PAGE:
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Existence results for nonlocal boundary value problems of nonlinear fractional q-difference equations
Advances in Difference Equations volume 2012, Article number: 140 (2012)
In this paper, we study a nonlinear fractional q-difference equation with nonlocal boundary conditions. The existence of solutions for the problem is shown by applying some well-known tools of fixed-point theory such as Banach’s contraction principle, Krasnoselskii’s fixed-point theorem, and the Leray-Schauder nonlinear alternative. Some illustrating examples are also discussed.
MSC:34A08, 39A05, 39A12, 39A13.
In recent years, the topic of fractional differential equations has gained considerable attention and has evolved as an interesting and popular field of research. It is mainly due to the fact that several times the tools of fractional calculus are found to be more practical and effective than the corresponding ones of classical calculus in the mathematical modeling of dynamical systems associated with phenomena such as fractals and chaos. In fact, fractional calculus has numerous applications in various disciplines of science and engineering such as mechanics, electricity, chemistry, biology, economics, control theory, signal and image processing, polymer rheology, regular variation in thermodynamics, biophysics, blood flow phenomena, aerodynamics, electrodynamics of complex medium, viscoelasticity and damping, control theory, wave propagation, percolation, identification, fitting of experimental data, etc. [1–4]. The development of fractional calculus ranges from the theoretical aspects of existence and uniqueness of solutions to the analytic and numerical methods for finding solutions. For some recent work on fractional differential equations, we refer to [5–13] and the references therein.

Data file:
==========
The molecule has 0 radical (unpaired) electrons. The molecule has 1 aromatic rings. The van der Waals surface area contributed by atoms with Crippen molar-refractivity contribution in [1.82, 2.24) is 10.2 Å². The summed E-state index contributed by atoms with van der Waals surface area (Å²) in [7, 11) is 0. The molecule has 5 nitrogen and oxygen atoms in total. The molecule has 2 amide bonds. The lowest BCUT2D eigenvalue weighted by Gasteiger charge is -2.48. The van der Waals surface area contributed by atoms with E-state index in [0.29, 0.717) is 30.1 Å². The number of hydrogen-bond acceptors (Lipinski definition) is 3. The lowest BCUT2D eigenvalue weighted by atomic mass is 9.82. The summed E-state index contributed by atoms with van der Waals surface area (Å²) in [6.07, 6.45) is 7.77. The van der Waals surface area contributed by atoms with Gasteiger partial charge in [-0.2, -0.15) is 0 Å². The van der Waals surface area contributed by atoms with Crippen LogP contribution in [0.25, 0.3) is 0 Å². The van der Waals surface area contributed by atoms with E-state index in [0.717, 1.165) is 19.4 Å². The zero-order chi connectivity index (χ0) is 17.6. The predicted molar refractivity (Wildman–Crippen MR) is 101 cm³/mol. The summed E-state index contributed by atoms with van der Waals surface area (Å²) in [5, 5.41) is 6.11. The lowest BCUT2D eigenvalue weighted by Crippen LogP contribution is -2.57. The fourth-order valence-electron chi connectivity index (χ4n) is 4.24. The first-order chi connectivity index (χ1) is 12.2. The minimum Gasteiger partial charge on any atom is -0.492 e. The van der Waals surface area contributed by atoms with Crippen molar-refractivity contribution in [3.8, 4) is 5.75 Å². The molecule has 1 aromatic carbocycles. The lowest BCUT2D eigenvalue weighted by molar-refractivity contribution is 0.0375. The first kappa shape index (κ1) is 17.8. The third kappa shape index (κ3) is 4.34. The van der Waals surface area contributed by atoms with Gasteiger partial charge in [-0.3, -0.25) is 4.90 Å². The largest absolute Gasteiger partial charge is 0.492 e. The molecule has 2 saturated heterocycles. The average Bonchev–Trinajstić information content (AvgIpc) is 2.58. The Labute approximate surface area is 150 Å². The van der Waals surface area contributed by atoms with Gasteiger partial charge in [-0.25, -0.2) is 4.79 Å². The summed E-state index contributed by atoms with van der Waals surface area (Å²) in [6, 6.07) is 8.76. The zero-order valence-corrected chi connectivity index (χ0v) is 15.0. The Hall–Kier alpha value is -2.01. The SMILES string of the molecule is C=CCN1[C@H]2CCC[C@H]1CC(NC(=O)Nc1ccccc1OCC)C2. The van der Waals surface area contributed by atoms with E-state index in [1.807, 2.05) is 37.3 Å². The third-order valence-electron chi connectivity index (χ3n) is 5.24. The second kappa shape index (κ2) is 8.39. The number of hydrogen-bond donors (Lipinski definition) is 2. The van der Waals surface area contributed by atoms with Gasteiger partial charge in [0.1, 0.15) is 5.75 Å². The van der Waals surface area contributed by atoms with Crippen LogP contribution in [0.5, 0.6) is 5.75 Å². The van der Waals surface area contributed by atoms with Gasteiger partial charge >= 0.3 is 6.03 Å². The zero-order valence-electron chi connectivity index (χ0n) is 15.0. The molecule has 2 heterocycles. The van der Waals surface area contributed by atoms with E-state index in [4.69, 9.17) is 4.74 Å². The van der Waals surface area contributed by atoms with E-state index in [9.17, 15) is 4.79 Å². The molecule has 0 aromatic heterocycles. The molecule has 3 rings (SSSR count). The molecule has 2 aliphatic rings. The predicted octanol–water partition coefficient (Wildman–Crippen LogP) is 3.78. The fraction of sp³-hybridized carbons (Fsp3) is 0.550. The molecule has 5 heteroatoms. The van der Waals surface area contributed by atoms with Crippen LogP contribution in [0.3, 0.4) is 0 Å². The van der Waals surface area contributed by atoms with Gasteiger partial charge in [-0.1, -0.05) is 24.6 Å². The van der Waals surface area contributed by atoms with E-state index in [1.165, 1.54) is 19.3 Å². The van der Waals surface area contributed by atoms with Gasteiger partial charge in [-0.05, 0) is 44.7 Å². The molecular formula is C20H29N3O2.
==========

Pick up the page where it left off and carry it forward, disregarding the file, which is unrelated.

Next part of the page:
The pioneer work on q-difference calculus or quantum calculus dates back to Jackson’s papers [14, 15], while a systematic treatment of the subject can be found in [16, 17]. For some recent existence results on q-difference equations, see [18–20] and the references therein.